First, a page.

The good stuff first: That's ace stuff, a fastball mostly 93-97, a filthy slider at 87-91, a hard curveball at 78-83 and a riding change at 85-88. He punched out Ryan Howard by going up and in with heat three times in four pitches; Howard eventually caved and chased a pitch he couldn't sniff. Laynce Nix, not really a major league hitter anyway, couldn't touch Harvey's fastball and swung through three of them in his last at-bat, the final one perfectly placed up out of his reach but close enough to induce him to flail at it.
Harvey threw some sliders that were unhittable, right off the outside corner to right-handed hitters, victimizing Michael Young more than once that way. The slider he threw to strike out Young in the fourth, 90 mph on the TV gun, broke down over the outside corner of the plate and made Young look feeble. He could have used the changeup more, preferring to go in with the curveball to left-handed hitters, even though his changeup is an above-average (or better) pitch.
Philly's lineup just isn't very good anymore, which helped Harvey get away with a lot of pitches where he either didn't locate or didn't finish a breaking ball (mostly the curve). The sac fly Howard hit in the fourth came off a bad changeup that a decent left-handed hitter would have destroyed. Harvey hung several sliders and curveballs, including ones that Humberto Quintero and Young failed to capitalize on, with the curve the bigger problem on Monday.
Harvey also missed up in or above the zone way too often for my tastes. He did blow it by a number of hitters, which is great when the location is planned, but when you miss, it's much better to miss down in the zone than it is to miss up. Quintero also got a fastball up in the first pitch of his second at-bat that might as well have been on a tee, a mistake Harvey will pay for if he does it against better hitters.
He didn't get a ton of help from his defense. Ike Davis was an adventure at first base all night, and Kirk Nieuwenhuis struggled picking up some balls in center. It also seemed like John Buck struggled to catch Harvey's better velocity, jerking some borderline pitches away from the zone.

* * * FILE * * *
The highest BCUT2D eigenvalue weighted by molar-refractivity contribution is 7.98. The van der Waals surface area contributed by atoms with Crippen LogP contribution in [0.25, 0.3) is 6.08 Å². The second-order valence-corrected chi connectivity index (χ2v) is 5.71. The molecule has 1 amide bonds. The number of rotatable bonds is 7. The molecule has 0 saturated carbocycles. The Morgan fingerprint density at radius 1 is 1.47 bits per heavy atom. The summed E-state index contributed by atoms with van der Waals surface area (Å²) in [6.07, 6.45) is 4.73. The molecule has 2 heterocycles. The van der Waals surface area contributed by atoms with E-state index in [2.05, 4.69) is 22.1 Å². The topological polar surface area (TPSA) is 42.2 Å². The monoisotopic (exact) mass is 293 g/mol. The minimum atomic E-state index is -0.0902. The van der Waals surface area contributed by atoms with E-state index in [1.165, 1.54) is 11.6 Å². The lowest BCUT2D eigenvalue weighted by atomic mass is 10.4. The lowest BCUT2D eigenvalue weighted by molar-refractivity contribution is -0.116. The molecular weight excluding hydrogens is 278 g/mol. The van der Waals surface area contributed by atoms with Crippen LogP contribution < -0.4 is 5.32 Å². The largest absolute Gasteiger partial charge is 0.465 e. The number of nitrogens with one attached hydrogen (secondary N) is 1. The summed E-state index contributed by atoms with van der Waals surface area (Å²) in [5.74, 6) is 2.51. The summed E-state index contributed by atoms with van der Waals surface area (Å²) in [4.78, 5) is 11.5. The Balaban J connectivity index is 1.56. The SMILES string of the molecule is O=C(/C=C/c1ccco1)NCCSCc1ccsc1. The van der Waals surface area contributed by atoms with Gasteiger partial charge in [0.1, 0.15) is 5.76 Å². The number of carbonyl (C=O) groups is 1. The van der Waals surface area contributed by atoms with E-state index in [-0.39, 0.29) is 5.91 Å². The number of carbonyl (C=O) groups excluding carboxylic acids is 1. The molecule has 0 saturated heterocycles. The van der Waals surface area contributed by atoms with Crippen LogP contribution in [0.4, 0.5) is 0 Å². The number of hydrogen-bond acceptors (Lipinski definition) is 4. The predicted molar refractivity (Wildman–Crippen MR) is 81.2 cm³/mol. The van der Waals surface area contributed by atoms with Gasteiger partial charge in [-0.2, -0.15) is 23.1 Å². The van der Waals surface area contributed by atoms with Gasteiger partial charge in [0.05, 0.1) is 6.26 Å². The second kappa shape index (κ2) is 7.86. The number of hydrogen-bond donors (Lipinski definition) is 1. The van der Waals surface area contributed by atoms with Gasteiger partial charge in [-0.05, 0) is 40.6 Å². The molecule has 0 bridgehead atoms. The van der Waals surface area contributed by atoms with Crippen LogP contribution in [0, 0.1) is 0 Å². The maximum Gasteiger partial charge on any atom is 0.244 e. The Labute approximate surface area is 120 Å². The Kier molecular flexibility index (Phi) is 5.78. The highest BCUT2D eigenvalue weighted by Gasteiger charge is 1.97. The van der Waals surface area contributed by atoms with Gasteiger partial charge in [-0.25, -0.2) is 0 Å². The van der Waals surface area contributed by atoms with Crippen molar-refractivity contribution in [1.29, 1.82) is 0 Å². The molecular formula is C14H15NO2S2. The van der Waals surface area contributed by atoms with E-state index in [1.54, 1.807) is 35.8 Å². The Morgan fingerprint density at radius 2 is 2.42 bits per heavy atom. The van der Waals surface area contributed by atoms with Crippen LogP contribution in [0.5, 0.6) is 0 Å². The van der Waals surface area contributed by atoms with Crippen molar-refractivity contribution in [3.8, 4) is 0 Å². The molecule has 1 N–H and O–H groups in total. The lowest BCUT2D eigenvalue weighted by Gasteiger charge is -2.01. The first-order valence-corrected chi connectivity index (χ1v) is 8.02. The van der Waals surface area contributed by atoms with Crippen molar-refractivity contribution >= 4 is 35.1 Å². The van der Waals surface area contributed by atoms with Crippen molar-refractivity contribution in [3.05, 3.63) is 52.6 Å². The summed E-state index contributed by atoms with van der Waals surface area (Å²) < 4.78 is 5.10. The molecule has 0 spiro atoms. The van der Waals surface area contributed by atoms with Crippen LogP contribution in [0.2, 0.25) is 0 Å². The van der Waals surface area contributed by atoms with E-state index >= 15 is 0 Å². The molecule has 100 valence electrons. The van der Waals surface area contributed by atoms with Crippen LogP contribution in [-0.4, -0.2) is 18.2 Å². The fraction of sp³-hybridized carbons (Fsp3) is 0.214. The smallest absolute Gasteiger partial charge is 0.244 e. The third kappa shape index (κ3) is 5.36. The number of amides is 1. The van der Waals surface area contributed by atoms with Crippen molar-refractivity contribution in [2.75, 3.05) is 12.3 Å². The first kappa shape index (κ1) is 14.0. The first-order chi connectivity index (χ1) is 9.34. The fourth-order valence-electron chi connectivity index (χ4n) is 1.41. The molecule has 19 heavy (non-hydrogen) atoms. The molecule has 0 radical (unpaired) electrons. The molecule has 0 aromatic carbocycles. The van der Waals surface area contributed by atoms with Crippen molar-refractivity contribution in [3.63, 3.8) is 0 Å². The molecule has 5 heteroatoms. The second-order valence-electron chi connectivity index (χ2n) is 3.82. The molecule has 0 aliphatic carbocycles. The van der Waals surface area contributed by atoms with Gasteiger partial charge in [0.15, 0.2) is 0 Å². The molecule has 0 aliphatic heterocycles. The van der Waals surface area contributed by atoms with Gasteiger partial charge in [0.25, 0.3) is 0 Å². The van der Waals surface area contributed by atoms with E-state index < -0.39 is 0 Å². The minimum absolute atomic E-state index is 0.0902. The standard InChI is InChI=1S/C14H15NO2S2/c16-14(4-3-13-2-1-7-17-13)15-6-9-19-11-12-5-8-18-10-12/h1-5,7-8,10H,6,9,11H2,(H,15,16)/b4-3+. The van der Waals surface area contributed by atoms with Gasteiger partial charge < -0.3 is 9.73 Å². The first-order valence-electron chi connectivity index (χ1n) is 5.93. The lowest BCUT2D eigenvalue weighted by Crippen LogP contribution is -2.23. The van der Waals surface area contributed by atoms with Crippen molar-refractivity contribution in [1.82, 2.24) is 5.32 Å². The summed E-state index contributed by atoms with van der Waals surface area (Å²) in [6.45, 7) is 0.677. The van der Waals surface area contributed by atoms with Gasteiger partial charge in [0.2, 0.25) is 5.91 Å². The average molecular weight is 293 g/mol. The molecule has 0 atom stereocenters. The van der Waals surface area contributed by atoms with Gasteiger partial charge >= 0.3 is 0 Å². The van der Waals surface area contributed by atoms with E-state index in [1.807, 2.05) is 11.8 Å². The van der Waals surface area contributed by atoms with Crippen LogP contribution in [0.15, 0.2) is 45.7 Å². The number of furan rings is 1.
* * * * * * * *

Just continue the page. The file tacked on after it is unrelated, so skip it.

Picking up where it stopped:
Overall, I'm still as bullish on Harvey as I was when I scouted his major league debut in July, but there is a gap between that ace potential and what he showed Monday night in both command and in consistency on the two breaking balls.
Julio Teheran pitched Saturday against the Cubs and, in spite of spring training numbers that were practically shoved down our throats, struggled as he has in previous major league outings.
His main issue is that he lacks an average breaking ball, which was still the case Saturday. He worked the pitch from 70-76 mph, but it had no depth, he left several hanging, and he caught too much of the plate with the better ones.
He also struggled to get sink on his fastball, adding a two-seamer this spring and throwing a number of them in the game against Chicago but not getting enough action on the pitch to make a difference. It didn't help that, in the fifth inning, he didn't get a called third strike on the 0-2 fastball he threw to Starlin Castro, a pitch that nailed the corner low and away, after which Teheran threw him five more pitches, the final one a curveball in the dirt that Castro tapped for an infield single.
But Teheran hung a curveball to the next batter, Anthony Rizzo, who gently placed it over the right-field fence, and later gave up a run-scoring single on a flat fastball up in the zone. Teheran is a little maddening because the velocity is so easy and he can turn over a changeup, but until he develops at least an average breaking ball capable of changing hitters' eye levels, he won't reach his ceiling.